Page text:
Anyone who has lived in some of the larger cities across the US understands that affordable housing is not always easy to find. It may surprise some landlords and tenants that over 180 cities in the US enforce some type of rent control or rent stabilization. One of these locations is the nation’s capital, Washington DC. That said, understanding the laws that apply to landlords is an important part of success in the DC rental industry. So, find out the history of these laws, how rent control in Washington DC works, and the implications for landlords below.
Are Rent Control and Rent Stabilization the Same?
Essentially, both rent control and rent stabilization are aimed at helping keep tenants in affordable housing. Rent stabilization is the lesser-known but more common of the two terms. Stabilization means that rent increases in qualified units are subject to a set percentage rate. That said, these rates get determined by several factors, including market rates, location, and local economy.
On the flip side, rent control refers to the rental rate becoming capped at a certain price.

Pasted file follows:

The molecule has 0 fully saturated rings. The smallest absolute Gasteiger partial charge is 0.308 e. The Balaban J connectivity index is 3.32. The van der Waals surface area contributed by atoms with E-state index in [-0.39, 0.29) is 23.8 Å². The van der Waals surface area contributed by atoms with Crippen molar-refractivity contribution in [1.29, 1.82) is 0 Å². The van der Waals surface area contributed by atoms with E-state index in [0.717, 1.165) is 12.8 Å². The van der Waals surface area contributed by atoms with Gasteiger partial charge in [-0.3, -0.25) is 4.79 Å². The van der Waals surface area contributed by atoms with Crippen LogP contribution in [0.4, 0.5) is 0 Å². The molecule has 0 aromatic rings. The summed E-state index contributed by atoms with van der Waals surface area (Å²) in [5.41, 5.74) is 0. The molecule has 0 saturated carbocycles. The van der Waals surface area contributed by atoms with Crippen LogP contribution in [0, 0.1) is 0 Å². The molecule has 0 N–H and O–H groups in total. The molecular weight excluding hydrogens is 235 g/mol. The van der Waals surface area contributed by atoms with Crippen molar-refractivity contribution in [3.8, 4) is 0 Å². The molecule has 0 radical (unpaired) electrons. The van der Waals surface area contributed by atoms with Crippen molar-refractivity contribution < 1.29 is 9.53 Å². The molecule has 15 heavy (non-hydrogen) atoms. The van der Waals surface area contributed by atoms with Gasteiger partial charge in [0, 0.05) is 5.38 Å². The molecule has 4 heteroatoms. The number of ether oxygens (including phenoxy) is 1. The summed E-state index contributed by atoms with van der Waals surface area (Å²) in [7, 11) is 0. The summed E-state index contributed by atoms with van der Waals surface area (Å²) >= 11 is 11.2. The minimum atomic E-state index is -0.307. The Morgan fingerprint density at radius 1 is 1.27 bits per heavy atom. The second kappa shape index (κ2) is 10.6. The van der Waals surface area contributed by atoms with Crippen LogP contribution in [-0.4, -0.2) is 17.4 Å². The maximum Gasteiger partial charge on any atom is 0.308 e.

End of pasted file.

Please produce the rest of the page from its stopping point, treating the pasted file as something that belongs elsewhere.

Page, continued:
The Beginnings of Rent Control in Washington DC
Rent control in Washington DC got its start in the 1970s when the government tried to address a serious need for affordable housing. However, over the years, the number of units affordable units have steadily dwindled. Meanwhile, rents across the city have continued to rise.
The Rental Housing Act of 1985 was a turning point for rent control in Washington DC. Administered by RAD or The Rental Accommodations Division, the act applies to all DC rental housing. While it also covers topics such as eviction protection, the section on rent stabilization is particularly vital for landlords.
The act states that landlords must register all rental units with the RAD. This is true whether the units are subject to rent control regulations or are exempt. If the landlord fails to register, rent control automatically applies. The only way around this is through certain exemptions; let’s review those below –
- The unit(s) are Federally or District-subsidized
- Rental units were built after 1975
- The property is owned by a person, not a corporation, that owns fewer than four rental units.
- Any rental units that were vacant when the Act went into effect on July 17, 1985